Look, I don't care if you want to terminate your pregnancy. That's on you. And at a minimum, I agree that there need to be allowances for pregnancies arising from nonconsensual sexual activity, and for cases of severe fetal abnormalities and a significant heath risk to the mother. But those abortions account for a small fraction of the whole. Most are performed as a method of birth control, which is unnecessary and irresponsible. But if you don't like what's happened with Roe, stop blaming a court for doing its job in throwing out a bad ruling. Stop screaming about it on social media. And get your legislators to do something about it. 

Sorry to say, you might even have to get a male legislator involved. But since men can get pregnant and no one can define what a woman is, that shouldn't be a problem, right?

And also, if you argued in favor of mask and vaccine mandates at any point over the past two years, then you have abandoned any moral right to now go around proclaiming "my body, my choice." Sorry, you can't have it both ways. 

Can we please stop acting like emotionally stunted children for a change? 

Sunday, June 19, 2022

Churches of the Silver Valley: United Church of Christ, Congregational, Wallace

(Part two in an ongoing series.)

If you're driving past the unassuming-looking brick building across the street from the Wallace Post Office, you wouldn't know it's a church -- unless you happened to notice the skinny steeple peeking out from between two tall evergreens on the west side. 

"Come as you are," proclaims the sign outside the United Church of Christ, Congregational. And Rev. Alice Ling appears to take it upon herself to make sure that slogan means something, preaching a message of inclusiveness that strives to meet people where they are. 

The UCC has had a presence in Wallace since 1898, but the current building was erected in 1957 -- and it looks quaintly like a product of its time inside, with its abundance of bare blonde wood and its dramatically vaulted ceiling. Behind the altar is a massive stained-glass window depicting a nature scene filled with trees, rocks, water, and mountains, not unlike the lovely everyday view around Wallace itself. Rays beam out from behind a mountain in the background, suggesting, no doubt, both the light of the sun and that of the Son.

The inside, in fact, reminds me a lot of the Catholic church I grew up in, back in Michigan. It came from the same era, having been built in 1959. The only giveaways that my daughter and I weren't sitting in a Catholic church were the lack of a crucifix and kneelers -- and the fact that there's a female minister. Rev. Ling was there to greet us as we walked in, and we took our place among the 10 or so congregants who came out to worship today. Rev. Ling said a busy day brings out maybe 20 people. It's a sleepy little church community, as are many around here these days.

The view from in front of the altar.
During the service itself, Rev. Ling led us in a few songs and responsorial prayers, but the central focus, as in most Protestant gatherings, was on the sermon. Those accustomed to a formal church service would welcome the altar, the pews, Rev. Ling's vestments, the communal recitation of the Lord's Prayer, and so on. But if, like me, you were raised Catholic, the absence of communion would be notable. The service was far more formal than, say, a typical evangelical gathering, but looser and more personable than the average Catholic Mass. Semi-liturgical is an adequate description of how the UCC appears to roll, I think.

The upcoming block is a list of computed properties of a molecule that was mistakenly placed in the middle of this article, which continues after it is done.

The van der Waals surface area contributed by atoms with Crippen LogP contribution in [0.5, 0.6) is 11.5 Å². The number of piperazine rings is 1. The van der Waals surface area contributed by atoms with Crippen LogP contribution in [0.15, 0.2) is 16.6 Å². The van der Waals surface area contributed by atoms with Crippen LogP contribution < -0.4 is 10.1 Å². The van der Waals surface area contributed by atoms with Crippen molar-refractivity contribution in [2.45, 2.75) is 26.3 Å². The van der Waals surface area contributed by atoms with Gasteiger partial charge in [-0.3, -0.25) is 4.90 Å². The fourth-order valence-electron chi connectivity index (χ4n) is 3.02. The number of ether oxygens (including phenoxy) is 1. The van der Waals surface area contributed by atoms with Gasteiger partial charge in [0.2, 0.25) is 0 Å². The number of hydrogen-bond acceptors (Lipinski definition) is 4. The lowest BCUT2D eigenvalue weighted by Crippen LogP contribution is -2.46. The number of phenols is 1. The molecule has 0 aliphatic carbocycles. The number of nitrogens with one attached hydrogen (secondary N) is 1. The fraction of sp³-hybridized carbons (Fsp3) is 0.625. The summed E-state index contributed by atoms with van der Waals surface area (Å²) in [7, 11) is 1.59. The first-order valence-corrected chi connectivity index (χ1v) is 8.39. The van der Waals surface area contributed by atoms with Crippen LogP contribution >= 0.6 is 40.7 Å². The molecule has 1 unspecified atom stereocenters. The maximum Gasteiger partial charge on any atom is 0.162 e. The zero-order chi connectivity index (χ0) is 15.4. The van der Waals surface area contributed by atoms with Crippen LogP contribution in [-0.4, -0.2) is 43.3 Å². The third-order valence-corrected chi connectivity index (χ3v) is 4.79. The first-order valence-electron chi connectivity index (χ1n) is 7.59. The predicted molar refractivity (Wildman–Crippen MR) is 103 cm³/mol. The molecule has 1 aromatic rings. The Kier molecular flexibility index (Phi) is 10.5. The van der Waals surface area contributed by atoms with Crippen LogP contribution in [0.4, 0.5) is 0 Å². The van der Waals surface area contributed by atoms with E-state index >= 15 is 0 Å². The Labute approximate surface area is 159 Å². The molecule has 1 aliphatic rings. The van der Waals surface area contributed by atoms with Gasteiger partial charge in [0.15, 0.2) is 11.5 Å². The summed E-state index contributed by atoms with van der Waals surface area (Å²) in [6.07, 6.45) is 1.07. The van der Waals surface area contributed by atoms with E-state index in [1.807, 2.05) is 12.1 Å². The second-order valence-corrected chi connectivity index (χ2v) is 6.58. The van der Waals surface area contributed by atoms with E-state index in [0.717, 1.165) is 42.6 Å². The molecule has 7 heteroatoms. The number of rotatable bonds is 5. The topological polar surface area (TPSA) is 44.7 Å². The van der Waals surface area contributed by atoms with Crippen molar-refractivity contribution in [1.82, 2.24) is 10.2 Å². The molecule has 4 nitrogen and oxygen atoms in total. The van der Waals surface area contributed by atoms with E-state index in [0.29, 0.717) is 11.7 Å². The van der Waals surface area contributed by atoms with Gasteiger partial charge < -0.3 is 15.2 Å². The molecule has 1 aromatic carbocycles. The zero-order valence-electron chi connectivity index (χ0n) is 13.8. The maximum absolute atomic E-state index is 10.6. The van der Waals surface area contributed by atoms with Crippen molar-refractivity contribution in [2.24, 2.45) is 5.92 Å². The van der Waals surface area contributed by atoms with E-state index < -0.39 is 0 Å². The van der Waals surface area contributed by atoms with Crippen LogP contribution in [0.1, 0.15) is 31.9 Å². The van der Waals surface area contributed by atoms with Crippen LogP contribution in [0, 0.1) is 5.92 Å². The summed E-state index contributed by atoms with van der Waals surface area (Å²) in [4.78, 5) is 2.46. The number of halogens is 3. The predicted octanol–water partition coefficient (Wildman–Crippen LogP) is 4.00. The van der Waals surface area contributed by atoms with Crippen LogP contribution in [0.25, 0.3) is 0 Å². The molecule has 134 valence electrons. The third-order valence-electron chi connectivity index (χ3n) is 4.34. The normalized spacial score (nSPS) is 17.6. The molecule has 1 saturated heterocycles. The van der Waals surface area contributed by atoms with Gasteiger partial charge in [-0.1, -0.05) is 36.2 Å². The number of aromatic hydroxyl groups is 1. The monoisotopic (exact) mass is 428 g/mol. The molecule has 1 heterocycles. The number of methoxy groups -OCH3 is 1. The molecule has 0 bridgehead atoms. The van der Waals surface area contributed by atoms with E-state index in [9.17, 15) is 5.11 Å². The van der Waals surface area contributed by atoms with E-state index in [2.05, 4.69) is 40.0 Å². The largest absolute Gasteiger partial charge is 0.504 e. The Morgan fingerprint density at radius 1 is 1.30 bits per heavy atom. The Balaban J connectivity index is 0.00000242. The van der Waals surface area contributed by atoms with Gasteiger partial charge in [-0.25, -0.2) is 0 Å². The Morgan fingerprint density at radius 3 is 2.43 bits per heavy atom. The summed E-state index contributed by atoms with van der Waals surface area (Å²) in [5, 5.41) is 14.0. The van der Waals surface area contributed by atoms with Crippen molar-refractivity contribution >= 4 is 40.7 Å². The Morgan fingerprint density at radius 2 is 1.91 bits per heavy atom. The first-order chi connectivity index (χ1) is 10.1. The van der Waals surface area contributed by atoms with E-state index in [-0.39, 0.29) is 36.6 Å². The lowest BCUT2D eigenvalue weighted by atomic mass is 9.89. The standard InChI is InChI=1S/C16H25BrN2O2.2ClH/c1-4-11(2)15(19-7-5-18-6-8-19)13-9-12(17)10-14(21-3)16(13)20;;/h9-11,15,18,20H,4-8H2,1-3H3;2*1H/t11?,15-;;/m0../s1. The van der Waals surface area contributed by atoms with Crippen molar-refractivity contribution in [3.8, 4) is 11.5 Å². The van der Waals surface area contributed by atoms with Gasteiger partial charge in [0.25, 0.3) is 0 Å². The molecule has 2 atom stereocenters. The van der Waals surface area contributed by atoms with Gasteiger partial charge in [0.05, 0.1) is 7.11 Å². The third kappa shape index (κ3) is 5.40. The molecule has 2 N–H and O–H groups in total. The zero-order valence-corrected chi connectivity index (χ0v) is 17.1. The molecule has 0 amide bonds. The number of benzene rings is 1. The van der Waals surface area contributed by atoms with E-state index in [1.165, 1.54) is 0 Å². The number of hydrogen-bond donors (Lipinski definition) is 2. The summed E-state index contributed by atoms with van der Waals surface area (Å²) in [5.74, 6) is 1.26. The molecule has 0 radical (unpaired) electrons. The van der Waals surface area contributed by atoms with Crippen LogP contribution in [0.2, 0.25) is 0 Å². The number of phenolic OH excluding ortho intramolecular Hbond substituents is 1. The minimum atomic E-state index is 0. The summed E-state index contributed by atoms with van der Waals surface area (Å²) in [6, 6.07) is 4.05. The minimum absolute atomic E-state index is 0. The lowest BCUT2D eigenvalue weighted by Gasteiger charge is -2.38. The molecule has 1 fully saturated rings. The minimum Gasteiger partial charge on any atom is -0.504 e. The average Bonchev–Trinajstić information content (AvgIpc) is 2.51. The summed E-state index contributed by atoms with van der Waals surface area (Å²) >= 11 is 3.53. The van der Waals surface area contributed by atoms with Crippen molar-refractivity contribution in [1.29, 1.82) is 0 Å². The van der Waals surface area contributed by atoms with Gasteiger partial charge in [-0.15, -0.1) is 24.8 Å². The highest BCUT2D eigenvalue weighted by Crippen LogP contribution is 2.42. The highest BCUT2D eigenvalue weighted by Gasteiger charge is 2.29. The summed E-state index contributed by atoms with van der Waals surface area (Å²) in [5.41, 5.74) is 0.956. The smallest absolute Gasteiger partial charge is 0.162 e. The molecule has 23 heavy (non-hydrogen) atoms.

Once known as the denomination Barack Obama belonged to, the UCC has a decidedly leftward theological tilt. A quick glance at the UCC's official website leaves you with no doubt about which side of the culture wars the denomination falls on. There is much talk of social justice and the need to do something about firearms violence. There is advocacy for reparations. A UCC leader speaks out in support of abortion rights. A call for “justice for trans and nonbinary people” stands front and center on the news page.

Rev. Ling herself, however, didn't strike me as somebody you'd think of as a strident activist, but rather as someone who gently advocates for those on the outside looking in. Some of her advocacy is so subtle you probably wouldn't notice, as in the way she sidesteps using masculine pronouns for the Supreme Being. Some of it is more overt, as in her sermon today that riffed on the passage in Galatians in which Paul tells us that "there is neither Jew nor Gentile, slave nor free, nor is there male and female, for you are all one in Christ Jesus." She related a couple of anecdotes to illustrate the work to be done in living out the challenge of this verse, both in relation to some gay folks who had once notably seated themselves as close to the church door as possible, fearful of retribution and poised to make a quick exist if necessary, and to a man who told Rev. Ling, at a funeral she was conducting, that he didn't "believe" in female ministers.

The irony is that people who oppose women in ministry usually take their cue from Paul himself. Likewise, if gay folks feel uncomfortable in church, you can mostly point to Paul. I could go on at length about my personal distaste for Paul, whose caustic language and long self-proclaimed lists of people who will get locked out of heaven are things I always found at odds with the comparative open-heartedness that Christ himself preached. After all, quoting Paul's inclusive-sounding "neither Jew nor Gentile" passage means you have to reconcile it with his blunt condemnations of homosexuality and his assertion that it was disgraceful for women to speak in church. And yet the paradox of Paul is that we can't just ignore or dismiss him, because if not for his ministry to the Gentiles, it's very likely that no one today would remember an itinerant preacher who spoke of the imminent Kingdom of God two millennia ago. This, to me, has always been the double-edged sword of Christianity -- separating Jesus from Paul to make the teachings of Christ relevant to us today.